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Colour – a matter of perception

By Mindo - 13th Mar 2019

Dr Muiris Houston writes about the challenge of being a colour-blind doctor and the meaning colours have in different cultures

Does it matter if a doctor is colour-blind? I can think of a few situations where it might be a challenge. For instance, when your patient describes a tablet by its colour but with no hint of a name. And at a time when the dispensing of generic versions of drugs can change monthly, there is research suggesting the shape and colour differences between branded and generic drugs could be contributing to non-adherence. The Harvard study found that changing the colour of tablets contributed to people with epilepsy stopping their medication.

What about dermatology? How convincing can a colour-blind doctor be when they talk to colleagues about ‘a reddish maculopapular rash affecting upper limb extremities’?

Well, as a colour-blind MD myself, perhaps I can shed some light on what it takes to circumnavigate these difficulties. Discovering I was colour-blind in second-year med was a heart-stopping experience. It was during a microbiology laboratory session — the first one in which we looked at specimens dyed with gram stains.

I set up my slide and peered down the microscope. My peers on either side were making approving sounds as they identified the appropriately-coloured bugs. But I could see nothing!

Initially, the embarrassment kept me quiet. But when the second set of slides were equally black and white, I called over a technician. He disappeared for a few minutes before returning with an invitation to go the microbiology professor’s office upstairs.

With visions of my medical career coming to an end that afternoon, I trudged wearily up the stairs. The prof, whom I had never met before, seemed quite friendly. Without saying anything, he asked me to sit down at a table where a book was opened. It contained pages of coloured dots, some of which appeared as numbers. He asked me to go through each page and tell him what number I was seeing on each. There were several in which I could discern absolutely no number whatsoever — something that only served to increase my anxiety levels further.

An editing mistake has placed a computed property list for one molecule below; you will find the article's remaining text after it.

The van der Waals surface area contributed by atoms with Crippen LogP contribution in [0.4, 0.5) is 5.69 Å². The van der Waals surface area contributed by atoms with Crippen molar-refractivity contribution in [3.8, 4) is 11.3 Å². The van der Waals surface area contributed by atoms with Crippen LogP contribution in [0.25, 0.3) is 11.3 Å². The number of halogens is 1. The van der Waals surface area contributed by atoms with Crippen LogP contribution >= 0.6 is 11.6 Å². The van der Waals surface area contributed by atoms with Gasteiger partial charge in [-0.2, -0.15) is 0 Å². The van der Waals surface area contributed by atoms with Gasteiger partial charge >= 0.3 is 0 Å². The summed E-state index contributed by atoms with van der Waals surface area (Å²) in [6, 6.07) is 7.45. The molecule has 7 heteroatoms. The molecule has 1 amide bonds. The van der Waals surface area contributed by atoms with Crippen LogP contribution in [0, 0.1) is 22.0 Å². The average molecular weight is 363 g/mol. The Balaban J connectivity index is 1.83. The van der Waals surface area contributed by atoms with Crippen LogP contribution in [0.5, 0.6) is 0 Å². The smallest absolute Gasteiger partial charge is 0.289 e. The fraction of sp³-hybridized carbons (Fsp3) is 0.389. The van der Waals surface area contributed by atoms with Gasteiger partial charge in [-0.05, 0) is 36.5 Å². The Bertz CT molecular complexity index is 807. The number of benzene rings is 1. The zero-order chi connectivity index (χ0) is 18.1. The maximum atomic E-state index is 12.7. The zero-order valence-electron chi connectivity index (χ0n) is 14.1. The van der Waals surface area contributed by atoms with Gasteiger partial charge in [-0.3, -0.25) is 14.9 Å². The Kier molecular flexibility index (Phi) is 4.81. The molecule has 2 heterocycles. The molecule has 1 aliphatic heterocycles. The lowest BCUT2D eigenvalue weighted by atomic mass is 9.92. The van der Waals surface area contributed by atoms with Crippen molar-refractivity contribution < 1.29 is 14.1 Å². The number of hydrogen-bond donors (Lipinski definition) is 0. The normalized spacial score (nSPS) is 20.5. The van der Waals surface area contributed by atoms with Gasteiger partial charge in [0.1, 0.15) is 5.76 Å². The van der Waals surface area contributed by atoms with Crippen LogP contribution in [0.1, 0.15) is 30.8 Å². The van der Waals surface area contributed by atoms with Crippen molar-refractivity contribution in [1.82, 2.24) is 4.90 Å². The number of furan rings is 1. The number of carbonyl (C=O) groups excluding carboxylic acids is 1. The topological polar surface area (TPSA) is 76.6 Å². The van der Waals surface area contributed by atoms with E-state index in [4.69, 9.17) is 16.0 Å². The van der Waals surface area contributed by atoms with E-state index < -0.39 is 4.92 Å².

Anyway, after I turned the final page, he sat down beside me and announced that I was red-green colour-blind. Seeing the panic in my face, he quickly reassured me that this was not a career-ending discovery. He told me that I would learn to compensate by identifying shapes rather than colours on the microbiology slides. And just I was leaving his office, he put his hand reassuringly on my shoulder and said: “I’ll let you in on a secret, but you mustn’t tell anyone else — I’m colour-blind and it didn’t stop me becoming professor of microbiology.”

Discovering I was colour-blind in second-year med was a heart-stopping experience

It was brilliantly pitched and worked a dream. I skipped down the steps to the laboratory without a care in the world.

Since then, I’ve been heartened by several articles pointing out that we each perceive colour in a different way. A lot of our colour perceptions are related to feelings.

An Oxford Dictionary blog has some interesting insights: Crimson signifies a variety of strong emotions — from love, to embarrassment, to anger. English-speakers aren’t the only ones seeing red; in France, you might be rouge de colére (‘red with anger’), while in Romania, you could find yourself a vedea roșu în fața ochilor (literally, ‘seeing red in front of your eyes’).

English isn’t the only language that uses red in a financial sense. If you discover you are ‘in the red’ before your next pay packet, your European cousins will understand.  Italian, Spanish and Portuguese are just a handful of the languages that use a similar phrase to describe a negative bank balance. In the Netherlands’ there is a slight variation — when you’re broke, you say geen rode cent meer hebben (‘to not have a red cent’).

In the West, we speak of cowardice in terms of the colour yellow, as in ‘you’re a lily-livered yellow-belly’. In Buddhism, yellow has far more positive connotations: It is a symbol of humility, and thus the colour of monks’ robes. In Germany, however, yellow is associated with envy.

If red and green are my nemeses, then blue is a favourite colour. In Italy, they clearly distinguish two blues: Blue and azzurro. As well as describing the most majestic seascapes, blue represents the privileged hue of the aristocracy.

Meanwhile, violet seems to capture the colour of violence. Dutch people have been known to turn purple with rage (paars aanlopen van woede), as have Portuguese speakers (ficar roxo de raiva). It’s also the colour of bruises in some cultures, so that in Spain, you might get a ‘purple eye’ (un ojo morado) rather than a black eye, while in Vietnam, tim (purple) means bruise.

But back to my colour-blindness. Although officially red-green, in practice I cannot distinguish most shades of green and brown. It hasn’t been a problem medically, but somewhere the person who sorts out our local bottle bank must be none too pleased: ‘Who is the idiot who arbitrarily fires green/brown wine bottles into the collection point on a regular basis?’ If you’re reading this, please accept my apologies.

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